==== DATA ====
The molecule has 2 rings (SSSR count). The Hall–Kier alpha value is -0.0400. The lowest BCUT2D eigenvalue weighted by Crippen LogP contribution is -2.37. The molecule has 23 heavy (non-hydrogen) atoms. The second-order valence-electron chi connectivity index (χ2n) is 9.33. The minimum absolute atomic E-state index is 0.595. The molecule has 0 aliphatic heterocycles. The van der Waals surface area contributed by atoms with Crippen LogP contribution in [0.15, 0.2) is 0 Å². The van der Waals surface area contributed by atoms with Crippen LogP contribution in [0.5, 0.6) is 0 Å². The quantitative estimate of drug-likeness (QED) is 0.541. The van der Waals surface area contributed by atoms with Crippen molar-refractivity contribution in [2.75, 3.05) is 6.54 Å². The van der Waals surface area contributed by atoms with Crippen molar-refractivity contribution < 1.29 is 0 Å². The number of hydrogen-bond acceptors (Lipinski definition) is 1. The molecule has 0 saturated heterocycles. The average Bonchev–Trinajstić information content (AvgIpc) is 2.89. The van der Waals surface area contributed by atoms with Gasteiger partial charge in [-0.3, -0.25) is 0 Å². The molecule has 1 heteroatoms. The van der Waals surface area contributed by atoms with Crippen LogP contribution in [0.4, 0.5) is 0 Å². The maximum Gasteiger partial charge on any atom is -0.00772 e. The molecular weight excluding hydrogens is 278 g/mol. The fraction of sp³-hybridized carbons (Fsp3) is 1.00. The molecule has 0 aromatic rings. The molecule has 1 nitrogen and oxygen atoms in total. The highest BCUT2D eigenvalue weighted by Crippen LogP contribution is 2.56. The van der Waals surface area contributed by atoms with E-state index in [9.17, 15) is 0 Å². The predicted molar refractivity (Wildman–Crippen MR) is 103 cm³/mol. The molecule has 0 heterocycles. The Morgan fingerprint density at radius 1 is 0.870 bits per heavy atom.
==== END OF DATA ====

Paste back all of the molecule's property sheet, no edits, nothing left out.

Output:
The molecule has 2 rings (SSSR count). The Hall–Kier alpha value is -0.0400. The lowest BCUT2D eigenvalue weighted by Crippen LogP contribution is -2.37. The molecule has 23 heavy (non-hydrogen) atoms. The second-order valence-electron chi connectivity index (χ2n) is 9.33. The minimum absolute atomic E-state index is 0.595. The molecule has 0 aliphatic heterocycles. The van der Waals surface area contributed by atoms with Crippen LogP contribution in [0.15, 0.2) is 0 Å². The van der Waals surface area contributed by atoms with Crippen LogP contribution in [0.5, 0.6) is 0 Å². The quantitative estimate of drug-likeness (QED) is 0.541. The van der Waals surface area contributed by atoms with Crippen molar-refractivity contribution in [2.75, 3.05) is 6.54 Å². The van der Waals surface area contributed by atoms with Crippen molar-refractivity contribution < 1.29 is 0 Å². The number of hydrogen-bond acceptors (Lipinski definition) is 1. The molecule has 0 saturated heterocycles. The average Bonchev–Trinajstić information content (AvgIpc) is 2.89. The van der Waals surface area contributed by atoms with Gasteiger partial charge in [-0.3, -0.25) is 0 Å². The molecule has 1 heteroatoms. The van der Waals surface area contributed by atoms with Crippen LogP contribution in [0.4, 0.5) is 0 Å². The maximum Gasteiger partial charge on any atom is -0.00772 e. The molecular weight excluding hydrogens is 278 g/mol. The fraction of sp³-hybridized carbons (Fsp3) is 1.00. The molecule has 0 aromatic rings. The molecule has 1 nitrogen and oxygen atoms in total. The highest BCUT2D eigenvalue weighted by Crippen LogP contribution is 2.56. The van der Waals surface area contributed by atoms with E-state index in [9.17, 15) is 0 Å². The predicted molar refractivity (Wildman–Crippen MR) is 103 cm³/mol. The molecule has 0 heterocycles. The Morgan fingerprint density at radius 1 is 0.870 bits per heavy atom.